Greece raised €1.138 billion at an auction of six-month Treasury bills yesterday, moving the full amount on offer in the first of two sales this month as it tries to roll over debt and navigate its way through a cash crunch.
Despite Athens’ increasingly dire financial position, it was able to find domestic buyers to plug a gap of about €350 million stemming from foreign investors’ refusal to roll over their own Greek T-bill holdings.
The T-bills were sold at a yield of 2.97 per cent, however, unchanged from a previous sale in March and the highest rate in 11 months. Athens is now paying to borrow for six months almost twice what Portugal pays to borrow for 10 years.
Deputy Finance Minister Dimitris Mardas put a brave face on the situation.
“It was a successful issue,” he said. “Domestic investors covered the whole issue, including the share held by foreign investors.”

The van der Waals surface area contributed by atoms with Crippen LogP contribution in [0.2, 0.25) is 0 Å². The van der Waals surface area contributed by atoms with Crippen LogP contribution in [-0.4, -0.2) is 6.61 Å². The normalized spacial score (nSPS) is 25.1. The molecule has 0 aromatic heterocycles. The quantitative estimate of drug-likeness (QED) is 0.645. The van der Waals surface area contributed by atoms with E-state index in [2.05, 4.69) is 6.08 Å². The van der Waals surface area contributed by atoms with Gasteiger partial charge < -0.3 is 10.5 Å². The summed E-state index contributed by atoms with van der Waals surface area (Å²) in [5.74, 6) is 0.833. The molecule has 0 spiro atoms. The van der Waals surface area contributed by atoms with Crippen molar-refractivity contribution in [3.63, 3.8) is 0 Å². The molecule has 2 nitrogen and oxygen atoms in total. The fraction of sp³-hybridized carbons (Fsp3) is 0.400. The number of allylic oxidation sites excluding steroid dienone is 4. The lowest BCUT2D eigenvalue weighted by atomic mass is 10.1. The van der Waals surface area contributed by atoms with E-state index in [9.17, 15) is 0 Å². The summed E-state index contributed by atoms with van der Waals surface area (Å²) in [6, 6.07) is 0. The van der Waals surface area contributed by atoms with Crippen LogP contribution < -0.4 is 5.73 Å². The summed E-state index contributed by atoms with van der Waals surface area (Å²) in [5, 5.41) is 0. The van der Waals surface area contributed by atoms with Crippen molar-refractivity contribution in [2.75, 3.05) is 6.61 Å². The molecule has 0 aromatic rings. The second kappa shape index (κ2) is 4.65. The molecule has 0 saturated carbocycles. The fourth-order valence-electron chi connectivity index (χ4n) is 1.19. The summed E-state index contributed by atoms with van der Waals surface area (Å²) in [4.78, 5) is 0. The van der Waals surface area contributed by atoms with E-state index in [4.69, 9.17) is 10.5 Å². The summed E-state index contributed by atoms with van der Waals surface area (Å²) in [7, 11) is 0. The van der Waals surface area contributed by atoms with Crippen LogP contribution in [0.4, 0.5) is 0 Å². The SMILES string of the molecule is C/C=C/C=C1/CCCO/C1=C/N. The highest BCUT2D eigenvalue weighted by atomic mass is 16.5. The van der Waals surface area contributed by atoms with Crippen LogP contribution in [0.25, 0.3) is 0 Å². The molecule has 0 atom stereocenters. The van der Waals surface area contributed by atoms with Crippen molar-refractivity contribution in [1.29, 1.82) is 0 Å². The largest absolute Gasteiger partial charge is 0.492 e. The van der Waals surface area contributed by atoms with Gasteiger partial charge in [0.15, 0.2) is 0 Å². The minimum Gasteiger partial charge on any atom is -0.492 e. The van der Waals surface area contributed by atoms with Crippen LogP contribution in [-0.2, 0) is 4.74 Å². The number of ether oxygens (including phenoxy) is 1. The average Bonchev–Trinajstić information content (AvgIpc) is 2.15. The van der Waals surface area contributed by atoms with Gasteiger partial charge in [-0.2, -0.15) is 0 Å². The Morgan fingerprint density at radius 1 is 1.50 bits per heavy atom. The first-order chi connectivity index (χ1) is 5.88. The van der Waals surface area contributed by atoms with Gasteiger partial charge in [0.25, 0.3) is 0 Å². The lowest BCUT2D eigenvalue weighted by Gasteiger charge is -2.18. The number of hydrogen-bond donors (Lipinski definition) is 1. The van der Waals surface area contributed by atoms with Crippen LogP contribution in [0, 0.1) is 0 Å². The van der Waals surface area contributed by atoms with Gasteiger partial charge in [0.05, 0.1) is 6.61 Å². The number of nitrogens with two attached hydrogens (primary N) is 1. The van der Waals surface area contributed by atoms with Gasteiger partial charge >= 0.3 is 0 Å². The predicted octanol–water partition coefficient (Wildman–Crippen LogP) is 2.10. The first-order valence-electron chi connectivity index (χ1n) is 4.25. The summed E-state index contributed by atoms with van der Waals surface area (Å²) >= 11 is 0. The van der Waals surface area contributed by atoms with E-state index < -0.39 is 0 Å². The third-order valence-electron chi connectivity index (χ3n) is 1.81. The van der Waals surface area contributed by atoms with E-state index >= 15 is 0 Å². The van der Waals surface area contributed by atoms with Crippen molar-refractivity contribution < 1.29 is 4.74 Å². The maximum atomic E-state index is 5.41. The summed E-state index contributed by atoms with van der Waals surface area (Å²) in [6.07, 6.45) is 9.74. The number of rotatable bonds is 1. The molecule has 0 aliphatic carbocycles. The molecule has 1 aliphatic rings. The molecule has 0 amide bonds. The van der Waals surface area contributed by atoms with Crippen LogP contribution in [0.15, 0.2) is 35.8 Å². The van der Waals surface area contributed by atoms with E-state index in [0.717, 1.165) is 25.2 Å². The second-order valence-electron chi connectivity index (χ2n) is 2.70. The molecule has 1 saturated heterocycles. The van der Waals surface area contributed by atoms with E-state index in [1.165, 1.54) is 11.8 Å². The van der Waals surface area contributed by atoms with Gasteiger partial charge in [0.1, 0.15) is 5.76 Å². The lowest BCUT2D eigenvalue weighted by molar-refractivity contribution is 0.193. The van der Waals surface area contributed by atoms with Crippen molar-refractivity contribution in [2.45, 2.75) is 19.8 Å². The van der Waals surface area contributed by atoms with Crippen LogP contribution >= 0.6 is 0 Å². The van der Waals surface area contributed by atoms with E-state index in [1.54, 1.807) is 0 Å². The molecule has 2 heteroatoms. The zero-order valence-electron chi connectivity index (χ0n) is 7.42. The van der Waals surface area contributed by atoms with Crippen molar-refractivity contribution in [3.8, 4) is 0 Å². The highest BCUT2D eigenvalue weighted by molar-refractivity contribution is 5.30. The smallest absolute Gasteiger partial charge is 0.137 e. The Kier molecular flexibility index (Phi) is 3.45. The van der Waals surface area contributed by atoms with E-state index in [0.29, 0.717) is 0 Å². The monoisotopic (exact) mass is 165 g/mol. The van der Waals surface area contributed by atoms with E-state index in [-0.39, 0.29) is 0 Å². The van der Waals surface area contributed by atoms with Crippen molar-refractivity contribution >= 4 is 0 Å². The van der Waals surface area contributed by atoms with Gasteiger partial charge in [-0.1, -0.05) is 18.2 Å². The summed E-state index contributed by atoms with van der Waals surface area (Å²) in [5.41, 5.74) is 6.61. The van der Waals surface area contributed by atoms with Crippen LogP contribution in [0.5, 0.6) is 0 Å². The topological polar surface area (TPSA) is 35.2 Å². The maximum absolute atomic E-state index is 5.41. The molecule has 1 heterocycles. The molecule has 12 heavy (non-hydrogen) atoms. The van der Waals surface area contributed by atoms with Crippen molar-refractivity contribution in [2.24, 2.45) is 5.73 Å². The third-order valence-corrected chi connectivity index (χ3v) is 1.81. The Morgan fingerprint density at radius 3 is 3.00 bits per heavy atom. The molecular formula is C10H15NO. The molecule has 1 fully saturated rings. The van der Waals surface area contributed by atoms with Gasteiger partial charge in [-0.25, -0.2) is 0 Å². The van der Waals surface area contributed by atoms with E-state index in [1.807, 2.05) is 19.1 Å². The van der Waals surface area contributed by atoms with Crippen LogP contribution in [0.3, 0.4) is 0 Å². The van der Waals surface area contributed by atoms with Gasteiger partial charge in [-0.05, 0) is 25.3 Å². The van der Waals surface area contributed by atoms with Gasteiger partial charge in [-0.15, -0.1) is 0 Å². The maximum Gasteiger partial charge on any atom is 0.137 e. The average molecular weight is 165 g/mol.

The sale’s bid-cover ratio was 1.30, unchanged from March, showing no deterioration in demand despite tight liquidity conditions. The amount raised included €263 million in non-competitive bids. The settlement date for yesterday’s auction will be April 14.
Shut out of debt markets and with aid from official creditors frozen, Greece has scrambled to cope with April redemption payments including €2.4 billion of maturing T-bills and a €450 million outlay to the International Monetary Fund due today.
T-bills are the only source of commercial borrowing for the country’s leftist-led coalition government which has already hit a €15 billion cap on such issues set by its EU/IMF lenders.
The European Central Bank has turned down Greece’s appeals to raise the limit on short-term debt issuance on grounds that the EU treaty bars monetary financing of governments.
Greek banks – the main buyers in auctions – have been told by the ECB they cannot add to their holdings of Greek government debt to plug any gap resulting from foreign investors fleeing the sales.